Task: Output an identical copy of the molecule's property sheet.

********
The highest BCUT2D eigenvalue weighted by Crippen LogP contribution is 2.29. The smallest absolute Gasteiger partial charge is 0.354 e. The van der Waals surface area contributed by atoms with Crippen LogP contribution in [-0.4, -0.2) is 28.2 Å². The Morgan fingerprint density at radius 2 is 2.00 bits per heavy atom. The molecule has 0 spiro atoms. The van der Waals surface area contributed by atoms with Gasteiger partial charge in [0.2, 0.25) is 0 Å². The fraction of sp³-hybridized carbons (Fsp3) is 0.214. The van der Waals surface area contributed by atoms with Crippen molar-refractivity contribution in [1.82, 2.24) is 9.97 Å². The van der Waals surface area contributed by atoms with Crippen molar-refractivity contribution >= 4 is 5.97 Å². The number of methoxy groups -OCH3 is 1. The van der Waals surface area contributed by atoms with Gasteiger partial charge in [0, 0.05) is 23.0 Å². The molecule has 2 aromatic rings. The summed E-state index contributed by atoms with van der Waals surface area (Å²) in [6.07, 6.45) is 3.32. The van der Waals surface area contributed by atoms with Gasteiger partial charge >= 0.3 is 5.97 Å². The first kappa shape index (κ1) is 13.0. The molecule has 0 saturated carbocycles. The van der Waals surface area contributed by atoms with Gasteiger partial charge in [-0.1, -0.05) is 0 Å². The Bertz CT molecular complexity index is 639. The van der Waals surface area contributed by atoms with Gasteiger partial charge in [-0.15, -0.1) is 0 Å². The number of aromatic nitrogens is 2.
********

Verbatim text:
The highest BCUT2D eigenvalue weighted by Crippen LogP contribution is 2.29. The smallest absolute Gasteiger partial charge is 0.354 e. The van der Waals surface area contributed by atoms with Crippen LogP contribution in [-0.4, -0.2) is 28.2 Å². The Morgan fingerprint density at radius 2 is 2.00 bits per heavy atom. The molecule has 0 spiro atoms. The van der Waals surface area contributed by atoms with Gasteiger partial charge in [0.2, 0.25) is 0 Å². The fraction of sp³-hybridized carbons (Fsp3) is 0.214. The van der Waals surface area contributed by atoms with Crippen molar-refractivity contribution in [1.82, 2.24) is 9.97 Å². The van der Waals surface area contributed by atoms with Crippen molar-refractivity contribution >= 4 is 5.97 Å². The number of methoxy groups -OCH3 is 1. The van der Waals surface area contributed by atoms with Gasteiger partial charge in [0, 0.05) is 23.0 Å². The molecule has 2 aromatic rings. The summed E-state index contributed by atoms with van der Waals surface area (Å²) in [6.07, 6.45) is 3.32. The van der Waals surface area contributed by atoms with Gasteiger partial charge >= 0.3 is 5.97 Å². The first kappa shape index (κ1) is 13.0. The molecule has 0 saturated carbocycles. The van der Waals surface area contributed by atoms with Gasteiger partial charge in [-0.1, -0.05) is 0 Å². The Bertz CT molecular complexity index is 639. The van der Waals surface area contributed by atoms with Gasteiger partial charge in [-0.15, -0.1) is 0 Å². The number of aromatic nitrogens is 2.